If you're looking to build a storage shed on your own, you may think of yourself quite the DIY guy. However, as most do-it-yourselfers know, one of the most important things to consider when working on a project is that you must always have the right building materials. Months and months of planning a structure can all go down the toilet if your structure collapses on itself, just because you bought the wrong materials or tried to squeeze that last bargain out of the store.
If you're planning to build a storage shed, there are quite a number of online resources that you can check out for the plans and schematics on how to make one. You can even download simple software that helps you layout you storage shed with ease. But when it comes to choosing the right building materials, how sure are you that you are getting the right kinds? There are literally hundreds of thousands of different configurations and items that you can buy, and the last thing you will want to do is waste time running around every hardware store like a headless chicken, with no clue as to what the right materials are for building a storage shed.
You can get building plans from either the Internet or the hardware stores. Most of these plans already come with a very detailed checklist that enumerates exactly all the items you will need in order to build your storage shed. Again, you're building a storage shed – so the item that you will need the most quantity of is definitely lumber. You're going to need the usual two-by-eights, four-by-fours and two-by-fours for this, along with any other size of lumber that is called for in the plan that you are following. This lumber will be used to make the rafters, beams, joists and skids, as well as every part of the main frame of your storage shed. When choosing your lumber, make sure that it's pressure treated – you don't want it buckling at the worst of times. This type of pressure-treated lumber is also more importantly used in the floor of your storage shed, as well as being the base layer for your walls – these boards are resistant to decay, wear and tear over the years and, of course, are insect repellent as well. You can buy treated plywood for the floors and the walls of your storage shed – don't forget the nails, hinges, bolts, screws, hammers and saw that you will need. If you don't have these yet, you had better go out and buy them, for what is a handyman without the tools of his trade?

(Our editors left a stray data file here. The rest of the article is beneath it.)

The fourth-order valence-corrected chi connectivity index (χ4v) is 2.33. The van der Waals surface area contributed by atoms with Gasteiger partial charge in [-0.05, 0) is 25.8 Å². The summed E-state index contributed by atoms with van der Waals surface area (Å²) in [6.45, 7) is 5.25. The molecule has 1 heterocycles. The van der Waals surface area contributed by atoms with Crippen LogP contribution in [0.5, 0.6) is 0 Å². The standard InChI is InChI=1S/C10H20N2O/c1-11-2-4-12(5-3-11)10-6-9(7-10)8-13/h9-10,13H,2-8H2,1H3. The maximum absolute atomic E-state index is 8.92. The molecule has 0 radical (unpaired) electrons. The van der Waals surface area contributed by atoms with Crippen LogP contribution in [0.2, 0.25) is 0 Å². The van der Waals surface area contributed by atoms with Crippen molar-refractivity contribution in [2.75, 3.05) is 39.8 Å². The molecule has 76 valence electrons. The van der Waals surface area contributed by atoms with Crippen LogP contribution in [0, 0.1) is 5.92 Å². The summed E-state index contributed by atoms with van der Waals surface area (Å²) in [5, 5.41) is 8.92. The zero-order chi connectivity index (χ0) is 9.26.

Be sure to stick to the plan when building your storage shed. Some plans will require you to build the entire structure on just wooden skids – making the storage shed a little shakier but easier to transport later on, should the need arise. Otherwise, your building plan will probably require you to have a foundation for the shed first, so you can go ahead and use cable tie-downs for that purpose as well.